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Why We Are Buying War Bonds

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Albert Staebler, Farmer, June 1944 Photographer: Eck Stanger

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Published In:
Ann Arbor News, June 22, 1944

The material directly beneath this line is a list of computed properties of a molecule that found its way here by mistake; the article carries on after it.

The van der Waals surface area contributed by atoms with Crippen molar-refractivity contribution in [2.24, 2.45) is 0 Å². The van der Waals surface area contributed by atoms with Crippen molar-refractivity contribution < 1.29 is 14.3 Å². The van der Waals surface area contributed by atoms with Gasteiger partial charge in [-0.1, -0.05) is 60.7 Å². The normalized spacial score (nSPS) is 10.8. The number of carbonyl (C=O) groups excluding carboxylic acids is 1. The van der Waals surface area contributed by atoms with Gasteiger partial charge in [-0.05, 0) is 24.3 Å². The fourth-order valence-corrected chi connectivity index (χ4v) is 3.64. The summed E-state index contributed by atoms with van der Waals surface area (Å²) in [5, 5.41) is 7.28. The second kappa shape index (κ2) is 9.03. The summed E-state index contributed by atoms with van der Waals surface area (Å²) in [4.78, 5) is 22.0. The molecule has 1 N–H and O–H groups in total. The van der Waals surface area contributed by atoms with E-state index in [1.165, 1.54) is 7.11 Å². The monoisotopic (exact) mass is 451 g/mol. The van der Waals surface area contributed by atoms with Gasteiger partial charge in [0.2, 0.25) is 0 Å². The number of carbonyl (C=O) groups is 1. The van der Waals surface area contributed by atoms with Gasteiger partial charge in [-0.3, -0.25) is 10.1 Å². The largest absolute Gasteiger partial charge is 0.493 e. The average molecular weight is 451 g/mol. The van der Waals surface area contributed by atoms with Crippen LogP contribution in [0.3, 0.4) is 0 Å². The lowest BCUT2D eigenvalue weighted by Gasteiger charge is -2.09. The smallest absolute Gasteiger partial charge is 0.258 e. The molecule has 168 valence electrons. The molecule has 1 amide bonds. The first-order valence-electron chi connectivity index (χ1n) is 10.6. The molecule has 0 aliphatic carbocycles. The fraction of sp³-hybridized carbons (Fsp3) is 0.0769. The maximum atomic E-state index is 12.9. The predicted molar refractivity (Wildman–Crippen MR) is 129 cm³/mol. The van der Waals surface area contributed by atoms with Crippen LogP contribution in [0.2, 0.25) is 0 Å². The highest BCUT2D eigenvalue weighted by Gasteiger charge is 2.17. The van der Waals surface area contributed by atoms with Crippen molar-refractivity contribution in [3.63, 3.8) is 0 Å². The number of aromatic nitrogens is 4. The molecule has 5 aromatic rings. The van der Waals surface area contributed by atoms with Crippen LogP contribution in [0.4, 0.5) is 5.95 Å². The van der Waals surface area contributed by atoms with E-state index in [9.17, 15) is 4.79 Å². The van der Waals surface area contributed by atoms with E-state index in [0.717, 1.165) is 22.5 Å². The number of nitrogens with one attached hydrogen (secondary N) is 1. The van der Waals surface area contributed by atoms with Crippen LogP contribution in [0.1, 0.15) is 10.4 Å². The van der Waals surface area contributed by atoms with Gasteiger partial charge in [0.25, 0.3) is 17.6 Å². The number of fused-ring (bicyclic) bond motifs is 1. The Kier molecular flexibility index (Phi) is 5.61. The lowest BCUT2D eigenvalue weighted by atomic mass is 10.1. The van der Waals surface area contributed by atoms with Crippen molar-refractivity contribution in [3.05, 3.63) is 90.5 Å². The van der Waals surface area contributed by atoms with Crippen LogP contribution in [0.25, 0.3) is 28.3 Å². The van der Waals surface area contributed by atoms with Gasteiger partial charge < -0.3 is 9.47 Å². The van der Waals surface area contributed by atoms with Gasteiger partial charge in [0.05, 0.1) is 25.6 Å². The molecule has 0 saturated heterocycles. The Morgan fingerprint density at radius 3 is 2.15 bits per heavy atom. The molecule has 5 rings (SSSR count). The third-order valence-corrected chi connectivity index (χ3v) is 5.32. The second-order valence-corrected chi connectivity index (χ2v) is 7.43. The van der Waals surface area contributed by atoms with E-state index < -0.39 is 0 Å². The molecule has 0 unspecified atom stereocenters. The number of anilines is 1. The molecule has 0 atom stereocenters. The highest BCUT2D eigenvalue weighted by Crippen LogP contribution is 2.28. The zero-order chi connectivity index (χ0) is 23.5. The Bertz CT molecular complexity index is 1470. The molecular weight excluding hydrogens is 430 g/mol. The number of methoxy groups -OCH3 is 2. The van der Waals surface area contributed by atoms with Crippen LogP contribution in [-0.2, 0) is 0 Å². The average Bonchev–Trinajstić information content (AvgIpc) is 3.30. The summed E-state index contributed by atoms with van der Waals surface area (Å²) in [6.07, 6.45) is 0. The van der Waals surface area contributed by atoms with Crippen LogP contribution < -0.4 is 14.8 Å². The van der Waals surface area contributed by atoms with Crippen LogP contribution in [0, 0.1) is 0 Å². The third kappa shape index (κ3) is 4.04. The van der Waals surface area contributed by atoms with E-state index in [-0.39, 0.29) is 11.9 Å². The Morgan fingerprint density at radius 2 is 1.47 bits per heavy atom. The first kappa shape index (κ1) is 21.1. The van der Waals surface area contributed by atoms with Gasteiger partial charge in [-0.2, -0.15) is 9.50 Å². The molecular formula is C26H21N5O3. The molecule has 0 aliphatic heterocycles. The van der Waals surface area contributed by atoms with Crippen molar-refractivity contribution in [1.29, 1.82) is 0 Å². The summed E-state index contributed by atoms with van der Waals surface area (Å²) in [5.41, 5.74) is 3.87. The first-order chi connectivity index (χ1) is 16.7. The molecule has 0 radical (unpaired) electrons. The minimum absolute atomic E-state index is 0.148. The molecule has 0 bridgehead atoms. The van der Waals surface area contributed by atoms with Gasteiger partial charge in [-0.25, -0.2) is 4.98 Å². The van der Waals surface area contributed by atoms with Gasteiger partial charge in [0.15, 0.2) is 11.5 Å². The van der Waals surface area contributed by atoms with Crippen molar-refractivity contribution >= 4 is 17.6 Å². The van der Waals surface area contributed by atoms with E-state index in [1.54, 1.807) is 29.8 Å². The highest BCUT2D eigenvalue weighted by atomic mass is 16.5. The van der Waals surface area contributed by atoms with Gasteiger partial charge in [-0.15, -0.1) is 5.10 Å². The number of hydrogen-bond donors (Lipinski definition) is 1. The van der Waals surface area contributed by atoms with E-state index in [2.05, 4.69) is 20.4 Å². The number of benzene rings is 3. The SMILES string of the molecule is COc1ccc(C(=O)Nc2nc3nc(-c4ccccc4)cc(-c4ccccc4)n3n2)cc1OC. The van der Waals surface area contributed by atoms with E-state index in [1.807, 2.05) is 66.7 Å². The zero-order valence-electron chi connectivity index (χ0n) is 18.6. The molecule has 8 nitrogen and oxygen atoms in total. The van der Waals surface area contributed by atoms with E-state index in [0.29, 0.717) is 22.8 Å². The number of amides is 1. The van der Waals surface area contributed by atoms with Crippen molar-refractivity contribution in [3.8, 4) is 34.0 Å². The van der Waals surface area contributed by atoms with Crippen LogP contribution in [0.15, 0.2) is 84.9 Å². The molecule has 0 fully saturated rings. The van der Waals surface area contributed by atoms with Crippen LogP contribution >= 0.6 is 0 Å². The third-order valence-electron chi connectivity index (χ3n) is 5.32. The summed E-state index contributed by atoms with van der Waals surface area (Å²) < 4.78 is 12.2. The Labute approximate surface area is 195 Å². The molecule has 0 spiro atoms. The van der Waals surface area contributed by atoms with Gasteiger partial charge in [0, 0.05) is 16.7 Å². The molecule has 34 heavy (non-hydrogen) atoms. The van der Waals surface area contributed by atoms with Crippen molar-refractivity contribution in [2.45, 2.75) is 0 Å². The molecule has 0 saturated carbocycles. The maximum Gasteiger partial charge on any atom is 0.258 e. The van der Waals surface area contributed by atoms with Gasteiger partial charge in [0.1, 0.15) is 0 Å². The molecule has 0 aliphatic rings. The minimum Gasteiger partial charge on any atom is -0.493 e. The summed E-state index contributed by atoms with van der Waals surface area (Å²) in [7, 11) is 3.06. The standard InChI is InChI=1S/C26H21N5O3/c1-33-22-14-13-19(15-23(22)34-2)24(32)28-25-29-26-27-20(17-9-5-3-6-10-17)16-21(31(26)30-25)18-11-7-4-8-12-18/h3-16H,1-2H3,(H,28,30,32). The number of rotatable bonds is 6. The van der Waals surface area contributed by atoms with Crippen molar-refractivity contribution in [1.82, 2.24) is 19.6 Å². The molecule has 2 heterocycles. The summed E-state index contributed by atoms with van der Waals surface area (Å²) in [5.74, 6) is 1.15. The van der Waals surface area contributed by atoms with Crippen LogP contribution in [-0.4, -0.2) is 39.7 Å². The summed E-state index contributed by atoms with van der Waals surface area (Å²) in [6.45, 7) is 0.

Albert Staebler, a farmer, 7734 Plymouth road, has two sons, a daughter, and a son-in-law in war service, and he himself is a soldier of the soil producing war-needed food on his 90-acre farm. His daughter, Lt. Helen Staebler Martin, is a nurse with the Wayne University hospital unit in Italy. One son, Lt. George Staebler, University graduate, is a meteorologist, one of the group of weather specialists in England which has been doing such important work in connection with invasion plans. Another son, Pvt. Melvyn Staebler is training at Keesler Field, Mississippi, to be a weather observer. The son-in-law, Capt. Walter Hileman, is chief of X-Ray, with a station hospital in England. Mr. Staebler says: "I am buying bonds to help speed the day of victory that will bring our girls and boys back home; so that families may be reunited and women can take their rightful places in making and keeping homes, instead of working at war jobs; and last, but not least, to preserve the ideals for which our boys are fighting, the Four Freedoms, freedom of religion, freedom of speech, freedom from want, and freedom from fear."

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